EP0245073A3 (en) * 1986-05-06 1989-03-29 The Regents Of The University Of California A complete glucose monitoring system with an implantable, telemetered sensor module
EP0461207A1 (en) * 1989-08-11 1991-12-18 Palti Yoram Prof System for monitoring and controlling blood glucose.
US5368028A (en) * 1989-08-11 1994-11-29 Cb-Carmel Biotechnology Ltd. System for monitoring and controlling blood and tissue constituent levels
EP0461207A4 (en) * 1989-08-11 1992-10-14 Yoram Palti System for monitoring and controlling blood glucose
FR2680672A1 (en) * 1991-07-22 1993-03-05 Nippon Zeon Co Apparatus for monitoring information relating to the human body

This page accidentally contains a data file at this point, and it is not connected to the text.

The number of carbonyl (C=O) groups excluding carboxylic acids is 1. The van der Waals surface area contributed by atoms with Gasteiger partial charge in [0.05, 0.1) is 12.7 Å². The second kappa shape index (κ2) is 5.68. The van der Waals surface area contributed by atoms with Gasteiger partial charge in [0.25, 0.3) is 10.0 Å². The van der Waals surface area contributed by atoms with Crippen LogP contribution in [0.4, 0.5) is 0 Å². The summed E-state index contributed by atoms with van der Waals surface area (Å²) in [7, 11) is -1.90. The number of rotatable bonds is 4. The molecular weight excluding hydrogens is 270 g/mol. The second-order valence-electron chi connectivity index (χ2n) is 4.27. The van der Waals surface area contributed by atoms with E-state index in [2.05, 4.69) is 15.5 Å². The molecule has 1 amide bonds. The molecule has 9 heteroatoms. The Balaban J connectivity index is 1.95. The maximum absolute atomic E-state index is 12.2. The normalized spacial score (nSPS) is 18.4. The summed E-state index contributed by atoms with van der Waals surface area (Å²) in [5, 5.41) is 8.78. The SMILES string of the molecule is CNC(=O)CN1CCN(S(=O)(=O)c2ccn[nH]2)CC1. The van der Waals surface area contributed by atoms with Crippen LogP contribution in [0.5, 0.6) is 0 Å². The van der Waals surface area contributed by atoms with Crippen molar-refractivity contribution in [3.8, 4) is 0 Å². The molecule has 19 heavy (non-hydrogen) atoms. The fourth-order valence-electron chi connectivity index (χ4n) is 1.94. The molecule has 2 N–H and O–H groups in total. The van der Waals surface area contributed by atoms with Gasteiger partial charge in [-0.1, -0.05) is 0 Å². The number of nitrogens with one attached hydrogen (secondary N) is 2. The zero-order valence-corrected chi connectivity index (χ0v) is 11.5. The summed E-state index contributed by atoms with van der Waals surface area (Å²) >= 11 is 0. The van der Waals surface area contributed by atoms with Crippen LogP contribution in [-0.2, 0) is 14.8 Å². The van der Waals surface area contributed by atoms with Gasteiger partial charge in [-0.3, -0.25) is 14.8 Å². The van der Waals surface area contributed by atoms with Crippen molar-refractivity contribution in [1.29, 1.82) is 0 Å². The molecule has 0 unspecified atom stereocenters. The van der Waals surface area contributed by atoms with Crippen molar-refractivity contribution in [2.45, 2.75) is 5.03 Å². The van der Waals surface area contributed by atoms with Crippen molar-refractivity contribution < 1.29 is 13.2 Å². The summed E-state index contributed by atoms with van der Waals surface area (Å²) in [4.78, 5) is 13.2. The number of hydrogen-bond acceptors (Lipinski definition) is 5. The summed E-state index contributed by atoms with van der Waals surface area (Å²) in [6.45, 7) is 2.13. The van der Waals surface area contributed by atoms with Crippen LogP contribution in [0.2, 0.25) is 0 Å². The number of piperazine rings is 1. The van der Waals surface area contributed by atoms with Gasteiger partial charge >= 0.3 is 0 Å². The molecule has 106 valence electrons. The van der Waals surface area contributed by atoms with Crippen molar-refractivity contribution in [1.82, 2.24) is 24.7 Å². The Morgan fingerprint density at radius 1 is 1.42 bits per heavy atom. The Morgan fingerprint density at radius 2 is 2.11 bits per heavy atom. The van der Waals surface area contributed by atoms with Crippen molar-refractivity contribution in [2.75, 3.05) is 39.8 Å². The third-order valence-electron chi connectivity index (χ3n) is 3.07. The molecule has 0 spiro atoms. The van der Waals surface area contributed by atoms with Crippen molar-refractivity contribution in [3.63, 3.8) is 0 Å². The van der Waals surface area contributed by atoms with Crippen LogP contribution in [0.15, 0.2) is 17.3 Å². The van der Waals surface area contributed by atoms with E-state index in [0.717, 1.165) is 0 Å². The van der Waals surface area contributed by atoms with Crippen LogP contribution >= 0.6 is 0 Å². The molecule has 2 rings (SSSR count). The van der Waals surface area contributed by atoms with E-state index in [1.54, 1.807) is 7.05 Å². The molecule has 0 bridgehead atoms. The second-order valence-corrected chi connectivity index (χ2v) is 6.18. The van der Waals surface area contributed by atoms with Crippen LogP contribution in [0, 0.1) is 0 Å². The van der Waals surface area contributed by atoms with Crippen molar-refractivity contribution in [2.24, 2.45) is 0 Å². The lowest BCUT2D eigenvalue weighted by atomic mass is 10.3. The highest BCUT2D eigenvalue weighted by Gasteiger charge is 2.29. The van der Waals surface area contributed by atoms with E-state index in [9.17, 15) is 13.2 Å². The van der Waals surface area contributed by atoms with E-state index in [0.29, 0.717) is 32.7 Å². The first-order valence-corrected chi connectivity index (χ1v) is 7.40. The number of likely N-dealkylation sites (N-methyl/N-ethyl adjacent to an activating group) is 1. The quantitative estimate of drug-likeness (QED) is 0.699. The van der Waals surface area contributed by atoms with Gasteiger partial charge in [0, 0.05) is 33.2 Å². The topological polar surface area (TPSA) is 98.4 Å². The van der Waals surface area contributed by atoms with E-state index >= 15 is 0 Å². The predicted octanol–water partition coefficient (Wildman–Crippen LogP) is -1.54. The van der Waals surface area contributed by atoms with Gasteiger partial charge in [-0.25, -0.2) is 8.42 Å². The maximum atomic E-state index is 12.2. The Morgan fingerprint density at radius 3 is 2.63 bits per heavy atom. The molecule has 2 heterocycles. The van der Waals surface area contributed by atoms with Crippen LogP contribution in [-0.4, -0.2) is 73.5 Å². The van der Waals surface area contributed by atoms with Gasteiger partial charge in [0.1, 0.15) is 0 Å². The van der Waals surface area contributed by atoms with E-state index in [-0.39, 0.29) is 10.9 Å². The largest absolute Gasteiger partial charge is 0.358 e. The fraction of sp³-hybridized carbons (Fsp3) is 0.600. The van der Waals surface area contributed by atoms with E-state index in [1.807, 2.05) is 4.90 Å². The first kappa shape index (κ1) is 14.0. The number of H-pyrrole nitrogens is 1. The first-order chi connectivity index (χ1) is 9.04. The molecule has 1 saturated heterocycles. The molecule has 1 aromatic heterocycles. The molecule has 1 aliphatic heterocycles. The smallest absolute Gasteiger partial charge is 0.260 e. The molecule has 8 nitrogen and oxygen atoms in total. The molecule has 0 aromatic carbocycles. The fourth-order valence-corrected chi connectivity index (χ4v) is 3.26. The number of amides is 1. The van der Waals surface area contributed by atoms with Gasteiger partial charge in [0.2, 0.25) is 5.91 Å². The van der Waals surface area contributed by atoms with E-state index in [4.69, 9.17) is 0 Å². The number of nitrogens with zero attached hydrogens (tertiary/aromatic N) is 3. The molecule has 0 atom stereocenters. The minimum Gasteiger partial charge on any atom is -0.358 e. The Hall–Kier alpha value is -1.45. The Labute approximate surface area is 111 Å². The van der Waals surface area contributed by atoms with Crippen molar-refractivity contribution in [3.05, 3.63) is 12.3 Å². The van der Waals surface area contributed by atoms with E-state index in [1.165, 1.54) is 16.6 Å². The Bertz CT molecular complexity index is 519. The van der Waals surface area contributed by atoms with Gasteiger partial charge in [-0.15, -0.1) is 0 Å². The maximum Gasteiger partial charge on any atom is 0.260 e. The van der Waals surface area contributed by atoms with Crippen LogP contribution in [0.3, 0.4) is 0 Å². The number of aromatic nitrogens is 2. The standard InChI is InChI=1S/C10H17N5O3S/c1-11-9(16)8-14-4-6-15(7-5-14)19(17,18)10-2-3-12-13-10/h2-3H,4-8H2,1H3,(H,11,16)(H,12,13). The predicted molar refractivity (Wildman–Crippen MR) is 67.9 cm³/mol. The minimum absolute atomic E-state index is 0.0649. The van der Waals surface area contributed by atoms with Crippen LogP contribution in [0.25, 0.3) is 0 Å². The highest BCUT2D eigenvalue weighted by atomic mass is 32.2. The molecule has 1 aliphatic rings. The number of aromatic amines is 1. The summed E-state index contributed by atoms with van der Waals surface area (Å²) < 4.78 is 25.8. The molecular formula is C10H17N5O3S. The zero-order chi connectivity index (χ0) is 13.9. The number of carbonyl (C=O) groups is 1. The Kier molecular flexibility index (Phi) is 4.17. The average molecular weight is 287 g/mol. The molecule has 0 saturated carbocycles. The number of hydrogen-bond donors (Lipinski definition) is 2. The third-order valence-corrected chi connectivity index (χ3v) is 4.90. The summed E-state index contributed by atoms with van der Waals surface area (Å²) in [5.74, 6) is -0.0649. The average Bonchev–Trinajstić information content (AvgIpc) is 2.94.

EP0680727A1 (en) * 1994-05-05 1995-11-08 Boehringer Mannheim Gmbh Analysing system for monitoring the concentration of an analyte in the blood of a patient
US5872713A (en) * 1996-10-30 1999-02-16 Mercury Diagnostics, Inc. Synchronized analyte testing system
US6106780A (en) * 1996-10-30 2000-08-22 Amira Medical Synchronized analyte testing system
US6544475B1 (en) 1996-10-30 2003-04-08 Amira Medical Synchronized analyte testing system
US7247138B2 (en) 1999-07-01 2007-07-24 Medtronic Minimed, Inc. Reusable analyte sensor site and method of using the same
US20020055673A1 (en) * 1999-07-01 2002-05-09 Minimed Inc. Reusable analyte sensor site and method of using the same
US20030220552A1 (en) * 1999-07-01 2003-11-27 Medtronic Minimed, Inc. Reusable analyte sensor site and method of using the same
US20040143173A1 (en) * 1999-07-01 2004-07-22 Medtronic Minimed, Inc. Reusable analyte sensor site and method of using the same
US6368274B1 (en) * 1999-07-01 2002-04-09 Medtronic Minimed, Inc. Reusable analyte sensor site and method of using the same